Boteach denounces Libyan mission in Englewood

Boteach denounces Libyan mission in Englewood

Rabbi Shmuley Boteach says Libyans should sell the mission in Englewood and give money to victims’ kin. courtesy Shmuley boteach

Rabbi Shmuley Boteach, Republican candidate for Congress for the Ninth District, used last week’s murder of the U.S. ambassador to Libya, Christopher Stevens, as an opportunity to remind voters of his longstanding opposition to his next door neighbor in Englewood: the Libyan mission to the United Nations.

He held a press conference to denounce the mission.

“It is completely outrageous that a nation that murders American envoys is still allowed to exist in our community tax free, with all of its services being paid for by Englewood residents, forcing us to be complicit,” he said.

He offered a suggestion about how the Libyan government could atone for the first killing of an American ambassador in 30 years.

“If they want to demonstrate they regret the attack, that they’re heartbroken that an American ambassador was brutally murdered on their soil, they should sell the embassy. They could probably net $10 to $12 million. The first thing they should do is rebuild the consulate in Benghazi with the proceeds and then divide the rest to the victims of the slaughter,” he said.

Earlier, Rep. Bill Pascrell Jr., who is Boteach’s Democratic adversary in November’s election, released a statement condemning the murders.

“My thoughts and prayers are with the families of the Americans, including Ambassador Chris Stevens, who were killed in a heinous attack on our diplomatic facility in Benghazi,” the statement read. “I strongly condemn and deplore this senseless act of violence that took the lives of four brave Americans who were committed to creating a better future for the Libyan people. The United States must work with the Libyan authorities to bring justice to these victims and hold whoever is responsible to account. And the Libyan people must understand that in a democracy, violence is never acceptable, no matter how offensive the speech of others.”

On September 11, the American consulate in Benghazi, Libya’s second largest city, was attacked by as many as 125 militants, reportedly armed with rocket propelled grenades. Stevens and three other Americans were killed in the attack.

The office of the Libyan prime minister condemned the attack, and Mohamed Yousef el-Magariaf, the president of the General National Congress of Libya, said: “We apologize to the United States, the people and to the whole world for what happened. We confirm that no-one will escape from punishment and questioning.” The next day, Libyans took to the streets of Tripoli and Benghazi to condemn the violence and apologize.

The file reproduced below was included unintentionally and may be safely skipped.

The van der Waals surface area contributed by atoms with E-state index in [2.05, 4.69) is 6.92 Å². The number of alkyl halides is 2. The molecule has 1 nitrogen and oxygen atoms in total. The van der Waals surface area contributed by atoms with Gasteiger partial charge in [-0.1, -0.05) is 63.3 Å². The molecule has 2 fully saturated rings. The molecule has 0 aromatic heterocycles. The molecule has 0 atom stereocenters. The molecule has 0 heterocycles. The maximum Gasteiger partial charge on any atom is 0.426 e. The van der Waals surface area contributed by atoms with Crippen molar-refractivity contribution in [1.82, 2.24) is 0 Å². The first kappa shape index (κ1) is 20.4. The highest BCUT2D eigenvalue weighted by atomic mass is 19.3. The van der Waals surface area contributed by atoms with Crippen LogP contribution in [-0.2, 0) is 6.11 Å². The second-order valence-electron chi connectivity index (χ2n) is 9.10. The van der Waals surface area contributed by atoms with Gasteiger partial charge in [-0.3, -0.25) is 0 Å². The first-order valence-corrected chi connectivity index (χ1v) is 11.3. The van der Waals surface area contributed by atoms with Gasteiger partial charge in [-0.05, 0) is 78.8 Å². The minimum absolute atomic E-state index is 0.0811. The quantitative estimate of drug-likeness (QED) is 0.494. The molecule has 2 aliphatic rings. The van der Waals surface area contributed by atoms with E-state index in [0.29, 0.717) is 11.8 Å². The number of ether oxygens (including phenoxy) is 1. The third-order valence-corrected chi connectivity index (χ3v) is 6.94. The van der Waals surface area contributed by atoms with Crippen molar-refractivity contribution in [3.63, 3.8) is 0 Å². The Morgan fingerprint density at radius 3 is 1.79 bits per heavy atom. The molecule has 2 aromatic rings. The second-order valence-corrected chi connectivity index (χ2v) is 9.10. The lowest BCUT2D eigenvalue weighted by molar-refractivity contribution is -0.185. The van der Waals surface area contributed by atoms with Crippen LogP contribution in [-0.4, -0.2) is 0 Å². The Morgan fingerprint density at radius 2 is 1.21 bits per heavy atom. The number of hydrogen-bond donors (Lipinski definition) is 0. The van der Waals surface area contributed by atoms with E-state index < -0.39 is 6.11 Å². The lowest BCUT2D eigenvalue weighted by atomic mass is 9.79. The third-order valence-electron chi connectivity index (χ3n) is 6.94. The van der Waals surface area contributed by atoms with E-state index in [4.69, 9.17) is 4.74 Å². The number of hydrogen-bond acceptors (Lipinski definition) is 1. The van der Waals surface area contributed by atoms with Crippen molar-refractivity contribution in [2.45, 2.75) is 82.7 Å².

Boteach said that “Libya’s acts this week reinforce the huge mistake that is being made by our local government” in not going to court to remove the mission’s tax exemption. At one point, Boteach had considered running for city office over the issue.

In fact, Englewood originally tried to deny a tax exemption to the Libyan government, which acquired the property in 1982 as a country residence for the head of its mission to the United Nation. The State Department had conditioned Libya’s purchase of the estate on it being used only as a weekend retreat by the head of the Libyan mission to the United Nations and his family, and Englewood argued in court that this restriction meant the building was not a proper consulate and should not be exempt from taxes.

A federal court, however, ruled that according to the Foreign Sovereign Immunities Act of 1976, a tax lien could not be enforced against the property.

Boteach argues that subsequent Libyan terrorist acts, such as the bombing of Pam Am Flight 103 in 1988, mean the case should be revisited.

“Don’t you think the situation has changed?” he said. “Clearly everything about Libya changed dramatically when Gadaffi started blowing up airlines.”

However, at the time Libya acquired the property and won the court case the United States already had branded Muammar Gaddafi’s government a state supporter of terrorism, and the Reagan administration had barred the import of Libyan oil. The federal court made no reference to these issues in its ruling.

For Boteach, the Libyan tax exemption is galling in part because he has been seeking an exemption of his own, so far without success.

“We tried to create a shul on my property, because we’ve been davening there and having hundreds of people, thousands of people annually,” he said. “The city has done everything to obstruct our creation of a shul. They have canceled hearings that were scheduled. They are just burning through our money, hoping we will go away. But they have no problem with the Libyan embassy being tax free.

“Now that we see an American ambassador being killed, shouldn’t the city of Englewood look into it, so you can show the residents that you’re a moral government?” he asked rhetorically.

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